TUSCALOOSA – A year ago, a then-true freshman Patrick Surtain II was trying to prove he could handle the responsibility of playing early in his Alabama career.
The former five-star South Florida product was the Crimson Tide’s most significant 2018 signing and widely projected to contribute immediately within an overhauled secondary that lost all six of its dime package starters from the season before.
Of course, Surtain II – the son of former NFL cornerback Patrick Surtain – did just that, ultimately starting the final 12 games of last season at corner before earning his place on the SEC’s All-Freshman team after tallying 37 tackles, seven pass breakups and one interception.
“I just looked at it as a blessing,” Surtain said Saturday during the team’s annual preseason fan/media day availability. “I’m thankful for all the opportunities just to play. And basically, I felt like just going in, getting some exposure (early) helped me grow as an Alabama football player.”
This year, though, the 6-foot-2 and 203-pound Surtain is embracing an entirely different challenge as one of four returning starters within an experienced secondary that includes senior cornerback Trevon Diggs, senior nickelback Shyheim Carter and junior strong safety Xavier McKinney.
It’s because of that experience, and his natural athleticism paired with a prototypical frame, that Alabama’s coaches have tried out the talented sophomore as the team’s star/slot-corner position, a key spot within the Tide defensive scheme given its inherent versatility.
“I’d say I’m still learning, it’s a learning process as you know,” Surtain told Rivals.com. “I can still get better at it, improve at it, but I’m liking it so far.”
With the team’s transition to a more nickel (five-defensive back) base secondary, Alabama’s star position has usually gone to the defense’s most talented and versatile DB, including eventual first-round pick Minkah Fitzpatrick between 2015-17.
Last year, the undersized Carter was at star, which plays closer to the line of scrimmage and matches up against either the opponent’s slot receiver or a tight end/running back.
But with Carter limited by a sports hernia during spring practice, the Alabama coaches took the opportunity to see who else could handle the position and cross-trained both Diggs and Surtain.
“I’m very comfortable, I know (star) well,” Diggs said Saturday. “I could play it if Coach (Saban) needs me to play it.”
Through the first three preseason practices, though, it’s been Surtain manning the star spot with Diggs and fellow sophomore Josh Jobe working with the first-team defense at outside corner. A fully recovered Carter has been splitting reps as the first-team free safety with fellow senior Jared Mayden, while also seeing time at star with the second-team unit.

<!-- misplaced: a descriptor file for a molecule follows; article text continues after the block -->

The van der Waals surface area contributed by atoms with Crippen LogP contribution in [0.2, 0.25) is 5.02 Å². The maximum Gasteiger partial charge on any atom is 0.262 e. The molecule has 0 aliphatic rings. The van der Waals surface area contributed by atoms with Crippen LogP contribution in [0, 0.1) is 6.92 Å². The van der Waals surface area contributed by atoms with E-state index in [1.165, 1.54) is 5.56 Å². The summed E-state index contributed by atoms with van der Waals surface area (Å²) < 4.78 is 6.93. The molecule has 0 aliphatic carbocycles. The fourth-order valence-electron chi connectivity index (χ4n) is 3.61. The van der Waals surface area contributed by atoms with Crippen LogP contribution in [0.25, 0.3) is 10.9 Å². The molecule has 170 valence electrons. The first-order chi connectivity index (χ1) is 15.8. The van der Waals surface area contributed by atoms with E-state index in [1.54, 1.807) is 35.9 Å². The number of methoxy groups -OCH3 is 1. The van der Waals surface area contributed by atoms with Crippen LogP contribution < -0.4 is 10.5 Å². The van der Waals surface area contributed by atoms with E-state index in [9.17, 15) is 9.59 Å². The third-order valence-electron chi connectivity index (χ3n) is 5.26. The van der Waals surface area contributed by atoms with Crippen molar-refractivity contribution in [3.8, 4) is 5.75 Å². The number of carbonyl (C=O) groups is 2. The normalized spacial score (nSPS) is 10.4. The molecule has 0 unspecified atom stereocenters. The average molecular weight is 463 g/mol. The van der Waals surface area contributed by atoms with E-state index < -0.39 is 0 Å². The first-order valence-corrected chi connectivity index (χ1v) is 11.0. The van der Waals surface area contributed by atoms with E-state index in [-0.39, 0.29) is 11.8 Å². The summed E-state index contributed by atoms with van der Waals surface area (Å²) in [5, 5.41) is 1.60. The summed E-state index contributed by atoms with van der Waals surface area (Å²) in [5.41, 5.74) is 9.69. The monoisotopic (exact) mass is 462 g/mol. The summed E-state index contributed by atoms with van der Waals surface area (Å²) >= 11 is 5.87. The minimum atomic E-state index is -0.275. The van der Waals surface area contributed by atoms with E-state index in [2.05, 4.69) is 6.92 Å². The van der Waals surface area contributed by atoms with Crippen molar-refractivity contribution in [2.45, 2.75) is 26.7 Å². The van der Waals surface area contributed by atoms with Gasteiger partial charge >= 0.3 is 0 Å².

Having experienced it already, Diggs said one of the biggest challenges he faced at star was playing more toward the middle of the field, where there’s far more space for a receiver to take advantage of.
“On the outside you’re kind of in the boundary and it’s not hard to just pick one side,” Diggs said. “But when you’re in the slot you’ve got to be really sound on your technique and really detailed in what you do because there’s a lot of space out there.”
From his perspective, the 6-foot Carter said adjusting to the inherent shiftiness of a slot receiver can be difficult, especially for taller players, but added both Diggs and Surtain – each listed at 6-2 – “don’t have a problem with short-area quickness” and “make (playing star) look easy.”
Surtain wasn’t nearly as optimistic regarding his own progress, pointing out he’s still learning the intricacies of having to read the run game and adjust to the entire play, rather than focusing entirely on his individual matchup against an outside receiver.
Still, he’s welcomed the challenge and acknowledged how his move to star has not only added to his own versatility but further strengthens the secondary as a whole, especially since it allows the 6-foot-1 Jobe to get into the first-team mix at cornerback.
“It brings out more depth in us and brings out the competitiveness in us,” Surtain said. “We’ve got talent all around the secondary and I feel like it brings out the best in us.”